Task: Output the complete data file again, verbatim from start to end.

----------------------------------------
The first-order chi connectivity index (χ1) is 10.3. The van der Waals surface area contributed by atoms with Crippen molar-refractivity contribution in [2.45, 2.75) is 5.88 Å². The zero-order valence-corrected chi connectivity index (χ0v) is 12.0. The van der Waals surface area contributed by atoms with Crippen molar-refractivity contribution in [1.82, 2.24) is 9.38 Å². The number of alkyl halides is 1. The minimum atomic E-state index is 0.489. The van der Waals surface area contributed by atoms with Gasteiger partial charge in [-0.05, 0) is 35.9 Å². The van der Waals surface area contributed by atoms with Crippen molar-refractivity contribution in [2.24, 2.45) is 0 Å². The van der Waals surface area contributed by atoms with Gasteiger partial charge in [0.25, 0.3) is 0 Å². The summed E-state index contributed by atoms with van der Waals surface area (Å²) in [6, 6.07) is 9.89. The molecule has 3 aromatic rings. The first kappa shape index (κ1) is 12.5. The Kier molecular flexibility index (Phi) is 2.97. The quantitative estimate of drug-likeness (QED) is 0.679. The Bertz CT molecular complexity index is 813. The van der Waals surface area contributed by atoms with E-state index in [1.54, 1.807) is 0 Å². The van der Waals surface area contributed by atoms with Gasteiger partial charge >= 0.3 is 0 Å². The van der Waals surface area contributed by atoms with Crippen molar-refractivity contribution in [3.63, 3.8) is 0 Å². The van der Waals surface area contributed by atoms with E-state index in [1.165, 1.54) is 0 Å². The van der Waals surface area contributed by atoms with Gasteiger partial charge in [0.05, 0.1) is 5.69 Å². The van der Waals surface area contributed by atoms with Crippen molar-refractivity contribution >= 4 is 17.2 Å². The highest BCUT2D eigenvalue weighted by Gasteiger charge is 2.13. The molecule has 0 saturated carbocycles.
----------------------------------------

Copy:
The first-order chi connectivity index (χ1) is 10.3. The van der Waals surface area contributed by atoms with Crippen molar-refractivity contribution in [2.45, 2.75) is 5.88 Å². The zero-order valence-corrected chi connectivity index (χ0v) is 12.0. The van der Waals surface area contributed by atoms with Crippen molar-refractivity contribution in [1.82, 2.24) is 9.38 Å². The number of alkyl halides is 1. The minimum atomic E-state index is 0.489. The van der Waals surface area contributed by atoms with Gasteiger partial charge in [-0.05, 0) is 35.9 Å². The van der Waals surface area contributed by atoms with Crippen molar-refractivity contribution in [2.24, 2.45) is 0 Å². The van der Waals surface area contributed by atoms with Gasteiger partial charge in [0.25, 0.3) is 0 Å². The summed E-state index contributed by atoms with van der Waals surface area (Å²) in [6, 6.07) is 9.89. The molecule has 3 aromatic rings. The first kappa shape index (κ1) is 12.5. The Kier molecular flexibility index (Phi) is 2.97. The quantitative estimate of drug-likeness (QED) is 0.679. The Bertz CT molecular complexity index is 813. The van der Waals surface area contributed by atoms with E-state index in [1.54, 1.807) is 0 Å². The van der Waals surface area contributed by atoms with Gasteiger partial charge >= 0.3 is 0 Å². The van der Waals surface area contributed by atoms with Crippen molar-refractivity contribution in [3.63, 3.8) is 0 Å². The van der Waals surface area contributed by atoms with E-state index in [1.165, 1.54) is 0 Å². The van der Waals surface area contributed by atoms with Gasteiger partial charge in [0.05, 0.1) is 5.69 Å². The van der Waals surface area contributed by atoms with Crippen molar-refractivity contribution >= 4 is 17.2 Å². The highest BCUT2D eigenvalue weighted by Gasteiger charge is 2.13. The molecule has 0 saturated carbocycles.